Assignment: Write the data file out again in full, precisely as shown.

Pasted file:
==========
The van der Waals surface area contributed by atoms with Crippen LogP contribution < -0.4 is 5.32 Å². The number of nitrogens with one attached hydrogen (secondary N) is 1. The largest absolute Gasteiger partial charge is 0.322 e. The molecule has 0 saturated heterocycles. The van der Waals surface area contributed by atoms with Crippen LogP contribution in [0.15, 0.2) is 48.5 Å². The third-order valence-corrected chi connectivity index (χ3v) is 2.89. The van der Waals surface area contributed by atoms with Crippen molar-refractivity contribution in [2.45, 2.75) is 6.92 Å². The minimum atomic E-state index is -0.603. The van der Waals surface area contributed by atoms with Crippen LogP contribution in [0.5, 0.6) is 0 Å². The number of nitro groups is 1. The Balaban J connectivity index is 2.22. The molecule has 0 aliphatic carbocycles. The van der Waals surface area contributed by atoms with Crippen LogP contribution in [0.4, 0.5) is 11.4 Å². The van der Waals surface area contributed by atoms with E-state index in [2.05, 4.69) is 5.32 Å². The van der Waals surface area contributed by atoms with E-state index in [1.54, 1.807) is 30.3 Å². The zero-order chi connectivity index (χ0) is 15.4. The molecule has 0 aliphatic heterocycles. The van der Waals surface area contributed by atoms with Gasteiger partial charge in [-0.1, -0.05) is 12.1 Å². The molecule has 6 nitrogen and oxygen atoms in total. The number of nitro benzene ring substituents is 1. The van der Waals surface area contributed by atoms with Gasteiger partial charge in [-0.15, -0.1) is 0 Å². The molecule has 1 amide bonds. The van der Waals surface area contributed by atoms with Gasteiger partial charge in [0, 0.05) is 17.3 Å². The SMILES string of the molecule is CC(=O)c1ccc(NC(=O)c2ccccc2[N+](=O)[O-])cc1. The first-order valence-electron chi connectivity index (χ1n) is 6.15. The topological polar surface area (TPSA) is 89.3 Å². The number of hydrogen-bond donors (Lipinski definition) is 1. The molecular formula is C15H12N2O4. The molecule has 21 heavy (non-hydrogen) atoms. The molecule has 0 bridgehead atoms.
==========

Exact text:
The van der Waals surface area contributed by atoms with Crippen LogP contribution < -0.4 is 5.32 Å². The number of nitrogens with one attached hydrogen (secondary N) is 1. The largest absolute Gasteiger partial charge is 0.322 e. The molecule has 0 saturated heterocycles. The van der Waals surface area contributed by atoms with Crippen LogP contribution in [0.15, 0.2) is 48.5 Å². The third-order valence-corrected chi connectivity index (χ3v) is 2.89. The van der Waals surface area contributed by atoms with Crippen molar-refractivity contribution in [2.45, 2.75) is 6.92 Å². The minimum atomic E-state index is -0.603. The van der Waals surface area contributed by atoms with Crippen LogP contribution in [0.5, 0.6) is 0 Å². The number of nitro groups is 1. The Balaban J connectivity index is 2.22. The molecule has 0 aliphatic carbocycles. The van der Waals surface area contributed by atoms with Crippen LogP contribution in [0.4, 0.5) is 11.4 Å². The van der Waals surface area contributed by atoms with E-state index in [2.05, 4.69) is 5.32 Å². The van der Waals surface area contributed by atoms with E-state index in [1.54, 1.807) is 30.3 Å². The zero-order chi connectivity index (χ0) is 15.4. The molecule has 0 aliphatic heterocycles. The van der Waals surface area contributed by atoms with Gasteiger partial charge in [-0.1, -0.05) is 12.1 Å². The molecule has 6 nitrogen and oxygen atoms in total. The number of nitro benzene ring substituents is 1. The van der Waals surface area contributed by atoms with Gasteiger partial charge in [-0.15, -0.1) is 0 Å². The molecule has 1 amide bonds. The van der Waals surface area contributed by atoms with Gasteiger partial charge in [0, 0.05) is 17.3 Å². The SMILES string of the molecule is CC(=O)c1ccc(NC(=O)c2ccccc2[N+](=O)[O-])cc1. The first-order valence-electron chi connectivity index (χ1n) is 6.15. The topological polar surface area (TPSA) is 89.3 Å². The number of hydrogen-bond donors (Lipinski definition) is 1. The molecular formula is C15H12N2O4. The molecule has 21 heavy (non-hydrogen) atoms. The molecule has 0 bridgehead atoms.